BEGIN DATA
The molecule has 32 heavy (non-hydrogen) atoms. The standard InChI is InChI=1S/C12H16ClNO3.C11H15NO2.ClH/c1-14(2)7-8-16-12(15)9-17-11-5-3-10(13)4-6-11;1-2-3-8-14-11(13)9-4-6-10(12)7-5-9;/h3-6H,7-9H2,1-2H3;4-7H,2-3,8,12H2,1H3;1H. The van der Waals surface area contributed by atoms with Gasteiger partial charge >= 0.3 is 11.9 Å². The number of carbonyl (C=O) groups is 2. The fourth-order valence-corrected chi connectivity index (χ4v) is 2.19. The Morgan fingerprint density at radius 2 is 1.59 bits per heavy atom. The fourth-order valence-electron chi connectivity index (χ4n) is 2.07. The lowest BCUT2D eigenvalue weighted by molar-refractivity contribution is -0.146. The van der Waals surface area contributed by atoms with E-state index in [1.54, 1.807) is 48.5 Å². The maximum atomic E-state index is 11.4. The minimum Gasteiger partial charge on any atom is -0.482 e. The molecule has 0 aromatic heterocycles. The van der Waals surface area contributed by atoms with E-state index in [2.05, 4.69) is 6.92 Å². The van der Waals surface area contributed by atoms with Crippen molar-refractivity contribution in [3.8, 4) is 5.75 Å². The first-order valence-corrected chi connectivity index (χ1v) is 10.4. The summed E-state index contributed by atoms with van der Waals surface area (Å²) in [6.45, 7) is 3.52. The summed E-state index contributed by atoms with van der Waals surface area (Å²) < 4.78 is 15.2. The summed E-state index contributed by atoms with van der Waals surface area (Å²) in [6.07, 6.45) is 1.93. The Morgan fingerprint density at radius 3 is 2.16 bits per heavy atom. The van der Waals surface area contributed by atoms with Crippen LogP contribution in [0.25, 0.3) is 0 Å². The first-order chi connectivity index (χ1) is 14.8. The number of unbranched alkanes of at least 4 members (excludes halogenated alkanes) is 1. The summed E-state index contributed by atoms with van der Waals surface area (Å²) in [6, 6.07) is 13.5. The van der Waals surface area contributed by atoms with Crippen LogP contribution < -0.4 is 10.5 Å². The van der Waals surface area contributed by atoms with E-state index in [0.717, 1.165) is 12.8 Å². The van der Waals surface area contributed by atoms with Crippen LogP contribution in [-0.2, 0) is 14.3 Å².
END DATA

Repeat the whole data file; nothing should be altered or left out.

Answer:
The molecule has 32 heavy (non-hydrogen) atoms. The standard InChI is InChI=1S/C12H16ClNO3.C11H15NO2.ClH/c1-14(2)7-8-16-12(15)9-17-11-5-3-10(13)4-6-11;1-2-3-8-14-11(13)9-4-6-10(12)7-5-9;/h3-6H,7-9H2,1-2H3;4-7H,2-3,8,12H2,1H3;1H. The van der Waals surface area contributed by atoms with Gasteiger partial charge >= 0.3 is 11.9 Å². The number of carbonyl (C=O) groups is 2. The fourth-order valence-corrected chi connectivity index (χ4v) is 2.19. The Morgan fingerprint density at radius 2 is 1.59 bits per heavy atom. The fourth-order valence-electron chi connectivity index (χ4n) is 2.07. The lowest BCUT2D eigenvalue weighted by molar-refractivity contribution is -0.146. The van der Waals surface area contributed by atoms with E-state index in [1.54, 1.807) is 48.5 Å². The maximum atomic E-state index is 11.4. The minimum Gasteiger partial charge on any atom is -0.482 e. The molecule has 0 aromatic heterocycles. The van der Waals surface area contributed by atoms with E-state index in [2.05, 4.69) is 6.92 Å². The van der Waals surface area contributed by atoms with Crippen molar-refractivity contribution in [3.8, 4) is 5.75 Å². The first-order valence-corrected chi connectivity index (χ1v) is 10.4. The summed E-state index contributed by atoms with van der Waals surface area (Å²) in [6.45, 7) is 3.52. The summed E-state index contributed by atoms with van der Waals surface area (Å²) < 4.78 is 15.2. The summed E-state index contributed by atoms with van der Waals surface area (Å²) in [6.07, 6.45) is 1.93. The Morgan fingerprint density at radius 3 is 2.16 bits per heavy atom. The van der Waals surface area contributed by atoms with Crippen LogP contribution in [0.25, 0.3) is 0 Å². The first-order chi connectivity index (χ1) is 14.8. The number of unbranched alkanes of at least 4 members (excludes halogenated alkanes) is 1. The summed E-state index contributed by atoms with van der Waals surface area (Å²) in [6, 6.07) is 13.5. The van der Waals surface area contributed by atoms with Crippen LogP contribution < -0.4 is 10.5 Å². The van der Waals surface area contributed by atoms with E-state index in [0.717, 1.165) is 12.8 Å². The van der Waals surface area contributed by atoms with Crippen LogP contribution in [-0.2, 0) is 14.3 Å².